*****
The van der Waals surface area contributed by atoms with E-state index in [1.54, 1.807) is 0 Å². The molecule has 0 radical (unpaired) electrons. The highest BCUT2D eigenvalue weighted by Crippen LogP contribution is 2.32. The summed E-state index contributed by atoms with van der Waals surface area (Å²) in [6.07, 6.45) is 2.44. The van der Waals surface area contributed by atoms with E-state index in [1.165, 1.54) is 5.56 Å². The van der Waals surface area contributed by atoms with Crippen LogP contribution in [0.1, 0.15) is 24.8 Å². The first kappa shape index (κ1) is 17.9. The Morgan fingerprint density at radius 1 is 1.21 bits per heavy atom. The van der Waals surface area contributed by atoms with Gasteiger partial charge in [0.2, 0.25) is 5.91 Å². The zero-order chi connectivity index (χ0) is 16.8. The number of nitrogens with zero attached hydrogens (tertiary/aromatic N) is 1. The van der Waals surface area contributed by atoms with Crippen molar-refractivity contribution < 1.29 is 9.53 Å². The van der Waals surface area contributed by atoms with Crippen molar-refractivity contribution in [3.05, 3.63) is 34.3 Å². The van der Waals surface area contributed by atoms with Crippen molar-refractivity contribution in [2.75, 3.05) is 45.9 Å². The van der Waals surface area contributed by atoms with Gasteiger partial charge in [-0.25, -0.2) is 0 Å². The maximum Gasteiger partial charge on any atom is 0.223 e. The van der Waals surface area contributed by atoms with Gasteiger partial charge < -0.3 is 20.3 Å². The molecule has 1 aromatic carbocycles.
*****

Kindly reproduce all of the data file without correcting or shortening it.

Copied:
The van der Waals surface area contributed by atoms with E-state index in [1.54, 1.807) is 0 Å². The molecule has 0 radical (unpaired) electrons. The highest BCUT2D eigenvalue weighted by Crippen LogP contribution is 2.32. The summed E-state index contributed by atoms with van der Waals surface area (Å²) in [6.07, 6.45) is 2.44. The van der Waals surface area contributed by atoms with E-state index in [1.165, 1.54) is 5.56 Å². The van der Waals surface area contributed by atoms with Crippen LogP contribution in [0.1, 0.15) is 24.8 Å². The first kappa shape index (κ1) is 17.9. The Morgan fingerprint density at radius 1 is 1.21 bits per heavy atom. The van der Waals surface area contributed by atoms with Gasteiger partial charge in [0.2, 0.25) is 5.91 Å². The zero-order chi connectivity index (χ0) is 16.8. The number of nitrogens with zero attached hydrogens (tertiary/aromatic N) is 1. The van der Waals surface area contributed by atoms with Crippen molar-refractivity contribution < 1.29 is 9.53 Å². The van der Waals surface area contributed by atoms with Crippen molar-refractivity contribution in [3.05, 3.63) is 34.3 Å². The van der Waals surface area contributed by atoms with Crippen molar-refractivity contribution in [2.75, 3.05) is 45.9 Å². The van der Waals surface area contributed by atoms with Gasteiger partial charge in [-0.25, -0.2) is 0 Å². The maximum Gasteiger partial charge on any atom is 0.223 e. The van der Waals surface area contributed by atoms with Gasteiger partial charge < -0.3 is 20.3 Å². The molecule has 1 aromatic carbocycles.